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UFB exceeds year one target

Hon Amy Adams
Minister for Communications and Information Technology

2 August, 2012 Media statement
UFB exceeds year one target

The year one target for the Government’s Ultra-Fast Broadband (UFB) initiative has been exceeded by more than 6000 premises, with the fibre network now reaching more than 76,000 schools, businesses, hospitals and households.

Results released today by Communications and Information Technology Minister Amy Adams also show that under the first year of the Rural Broadband Initiative (RBI), more than 69,000 rural homes and businesses now have access to improved broadband.

More than 660 schools are covered by the initiatives, providing a wider range of learning opportunities for both students and their teachers, and bringing education into the 21st century. By the end of June 2013, 1500 schools are expected to have received fibre.

Other year one highlights include:

• UFB deployment has started in 24 towns and cities, and the first UFB connections are available in 17 of these regions.
• Ten out of 57 remote rural schools have been connected to faster broadband.
• All year 1 RBI hospital connections have been completed at Murchison Community Hospital, Dunstan Hospital, Waikari Hospital, and Tautapere Maternity Hospital. An additional 43 hospitals already had a fibre connection prior to the establishment of the UFB and RBI.
• Approximately 1700 kilometres of fibre has been laid throughout New Zealand.

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Ms Adams says that by July next year about 235,000 premises are to be covered by the UFB network, and more than 100,000 rural homes and businesses will have access to faster broadband.

More than 1200 customers have already made the decision to subscribe to a fibre-based service under the UFB programme, which is in-line with government expectations.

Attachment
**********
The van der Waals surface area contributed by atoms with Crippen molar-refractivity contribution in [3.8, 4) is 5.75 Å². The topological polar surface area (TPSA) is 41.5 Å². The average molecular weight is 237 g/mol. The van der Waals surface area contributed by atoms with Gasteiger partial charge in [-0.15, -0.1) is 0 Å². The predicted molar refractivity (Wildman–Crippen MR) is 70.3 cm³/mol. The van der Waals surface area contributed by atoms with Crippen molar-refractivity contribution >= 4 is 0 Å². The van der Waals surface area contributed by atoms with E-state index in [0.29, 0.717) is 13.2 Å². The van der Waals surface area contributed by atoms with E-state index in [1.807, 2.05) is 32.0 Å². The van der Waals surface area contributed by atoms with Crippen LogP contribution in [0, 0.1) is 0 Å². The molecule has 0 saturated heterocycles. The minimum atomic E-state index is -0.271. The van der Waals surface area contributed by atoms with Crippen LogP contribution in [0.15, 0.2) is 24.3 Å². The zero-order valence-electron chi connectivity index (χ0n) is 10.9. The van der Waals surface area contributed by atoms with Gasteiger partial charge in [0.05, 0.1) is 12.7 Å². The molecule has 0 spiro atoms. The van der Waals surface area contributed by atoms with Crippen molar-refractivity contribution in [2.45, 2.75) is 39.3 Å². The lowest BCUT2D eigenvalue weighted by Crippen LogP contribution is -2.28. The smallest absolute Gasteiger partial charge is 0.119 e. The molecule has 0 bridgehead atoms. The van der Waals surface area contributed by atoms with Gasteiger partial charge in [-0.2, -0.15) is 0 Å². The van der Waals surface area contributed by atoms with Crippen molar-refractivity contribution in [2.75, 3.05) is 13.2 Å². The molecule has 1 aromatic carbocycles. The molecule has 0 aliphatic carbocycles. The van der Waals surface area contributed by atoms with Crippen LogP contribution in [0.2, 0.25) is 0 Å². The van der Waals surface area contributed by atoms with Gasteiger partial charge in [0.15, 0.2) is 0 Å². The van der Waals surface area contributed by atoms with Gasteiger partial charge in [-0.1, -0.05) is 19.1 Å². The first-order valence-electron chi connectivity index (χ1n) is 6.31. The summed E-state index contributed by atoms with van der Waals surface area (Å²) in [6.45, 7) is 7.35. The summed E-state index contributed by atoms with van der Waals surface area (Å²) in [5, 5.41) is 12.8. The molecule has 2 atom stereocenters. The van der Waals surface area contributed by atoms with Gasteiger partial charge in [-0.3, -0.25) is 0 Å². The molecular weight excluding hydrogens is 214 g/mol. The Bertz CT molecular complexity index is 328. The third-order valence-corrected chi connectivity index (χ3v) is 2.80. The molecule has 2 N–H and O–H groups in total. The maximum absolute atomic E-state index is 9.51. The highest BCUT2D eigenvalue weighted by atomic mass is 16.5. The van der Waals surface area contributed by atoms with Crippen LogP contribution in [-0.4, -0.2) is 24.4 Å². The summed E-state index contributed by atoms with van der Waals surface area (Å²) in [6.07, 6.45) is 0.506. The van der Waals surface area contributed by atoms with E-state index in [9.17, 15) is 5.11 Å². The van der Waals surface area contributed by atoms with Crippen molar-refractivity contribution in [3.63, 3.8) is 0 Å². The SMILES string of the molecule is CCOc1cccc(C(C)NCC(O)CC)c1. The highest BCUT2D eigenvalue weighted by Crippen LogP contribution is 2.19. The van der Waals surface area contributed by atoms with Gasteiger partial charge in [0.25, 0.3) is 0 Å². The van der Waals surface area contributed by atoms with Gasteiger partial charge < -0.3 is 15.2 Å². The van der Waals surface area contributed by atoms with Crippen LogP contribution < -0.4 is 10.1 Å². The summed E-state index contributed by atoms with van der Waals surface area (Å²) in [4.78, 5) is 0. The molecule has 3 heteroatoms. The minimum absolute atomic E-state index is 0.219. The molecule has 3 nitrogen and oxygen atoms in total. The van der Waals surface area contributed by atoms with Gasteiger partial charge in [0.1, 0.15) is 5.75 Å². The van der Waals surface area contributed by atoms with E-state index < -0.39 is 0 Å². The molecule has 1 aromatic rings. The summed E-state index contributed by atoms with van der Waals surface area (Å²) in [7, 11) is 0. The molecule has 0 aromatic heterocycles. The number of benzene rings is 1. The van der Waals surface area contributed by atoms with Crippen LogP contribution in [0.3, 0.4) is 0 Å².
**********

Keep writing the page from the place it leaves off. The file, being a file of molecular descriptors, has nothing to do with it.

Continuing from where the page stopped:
“It has always been our belief, based on overseas experience, that uptake will build gradually over the period of the network build.

“We are starting to see some exciting product offerings from retail service providers, but it takes time for products to be developed for the market and for people to recognise the value of UFB.

“Despite recent comments from some quarters, New Zealand has sufficient transit capacity to handle increased network demand from UFB.”

Ms Adams says faster broadband is a key part of the government’s economic growth agenda.

UFB will see New Zealand leapfrog a wide range of international competitors, improve our connectivity and drive economic growth.

“Fast broadband enables businesses to connect easily to the world. Our investment in broadband will support innovation, high-tech jobs, and grow productivity.”

Note to journalists: Attached is a document that outlines the progress of the Government’s UFB and RBI programmes in year one (1 July, 2011 - 30 June, 2012)

UFB background: The Ultra-Fast Broadband Initiative is a government programme to expand and develop New Zealand’s broadband services.
Ultra-fast broadband will bring fibre optic technology to homes, schools, hospitals, marae and businesses.

By the end of 2019, 75 per cent of New Zealanders will be connected to ultra-fast broadband. Schools, hospitals and 90 per cent of businesses in the coverage area will be connected by 2016. Homes and the remaining 10 per cent of businesses will be connected by 2019.

Fibre will be capable of peak speeds of 100 Mbps.
The government is contributing $1.35 billion to the initiative with further investment by the Government’s Ultra-Fast Broadband partners.

RBI background: The Rural Broadband Initiative has been implemented by the Government to address the specific broadband infrastructure needs of rural New Zealand

It will bring faster broadband to 86 per cent of rural homes and businesses, with peak speeds of at least 5Mbps. Before the RBI was launched, about 20 per cent of rural homes and businesses had access to 5Mbps, and about half of the rural community used dial-up.


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